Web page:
A well-insulated home is more airtight. Proper ventilation will improve air quality reducing condensation and mould.
What difference will I notice with new ventilation?
Proper ventilation ensures that fresh air from outside comes into your home. This does not mean that your home will be colder as a result, but that the air heated in your home will not be harmful for your health. You may be able to hear air coming in through the vents, which is normal.
Blocking up vents puts you and anyone in your home at risk of carbon monoxide poisoning. It also means that the air you are breathing in your home could be harming you. Breathing in damp air is very dangerous, especially for people with chronic respiratory conditions.
This work may involve drilling and coring holes in walls and ceilings to create a passage for the ducting.
Any ducting that passes through ‘cold’ spaces (like a cold roof attic) will need to be insulated to optimise the efficiency of the system.
Mechanical Ventilation with Heat Recovery
Mechanical ventilation with heat recovery recovers heat from extracted air and uses it to pre-warm the replacement fresh air from outside of the dwelling.
Mechanical ventilation with heat recovery consists of two independent ducted airflows, each with its own fan. The extract fan extracts the stale humid air from the wet rooms (bathrooms, kitchen, utility, etc.) and passes it over a heat exchange matrix – where it recovers around 80 per cent of the heat from the stale air – before discharging it to the outside. The second fan draws fresh air from outside, filters it to get rid of pollution and airborne allergens, then passes it over the heat exchange matrix in order to supply pre-warmed fresh air to all the living areas and bedrooms.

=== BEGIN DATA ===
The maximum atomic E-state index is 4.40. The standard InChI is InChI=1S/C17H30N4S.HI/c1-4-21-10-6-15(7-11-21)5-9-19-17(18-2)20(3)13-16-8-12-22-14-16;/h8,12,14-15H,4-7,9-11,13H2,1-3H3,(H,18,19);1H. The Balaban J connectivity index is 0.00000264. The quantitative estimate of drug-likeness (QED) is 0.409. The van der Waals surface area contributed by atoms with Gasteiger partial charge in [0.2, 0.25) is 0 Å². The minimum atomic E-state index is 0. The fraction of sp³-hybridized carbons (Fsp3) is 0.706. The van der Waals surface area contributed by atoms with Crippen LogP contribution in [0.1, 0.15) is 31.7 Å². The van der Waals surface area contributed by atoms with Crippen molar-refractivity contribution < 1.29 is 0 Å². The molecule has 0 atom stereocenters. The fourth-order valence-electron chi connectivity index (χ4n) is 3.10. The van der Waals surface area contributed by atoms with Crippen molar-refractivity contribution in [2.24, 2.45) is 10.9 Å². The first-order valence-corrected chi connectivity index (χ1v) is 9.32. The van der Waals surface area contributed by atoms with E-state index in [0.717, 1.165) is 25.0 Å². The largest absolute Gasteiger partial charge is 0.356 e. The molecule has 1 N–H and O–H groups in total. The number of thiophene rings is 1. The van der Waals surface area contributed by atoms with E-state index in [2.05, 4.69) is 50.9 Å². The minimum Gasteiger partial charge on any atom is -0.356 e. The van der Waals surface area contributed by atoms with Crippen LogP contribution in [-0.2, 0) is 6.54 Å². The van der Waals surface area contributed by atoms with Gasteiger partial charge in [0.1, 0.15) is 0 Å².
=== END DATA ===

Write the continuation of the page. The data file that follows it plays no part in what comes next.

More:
The ducting will tend to be 100mm to 150mm in diameter, depending on the size of the house. The warmed incoming air also needs to be insulated, to make sure the heat gets to the right place, which could increase the diameter to 250mm.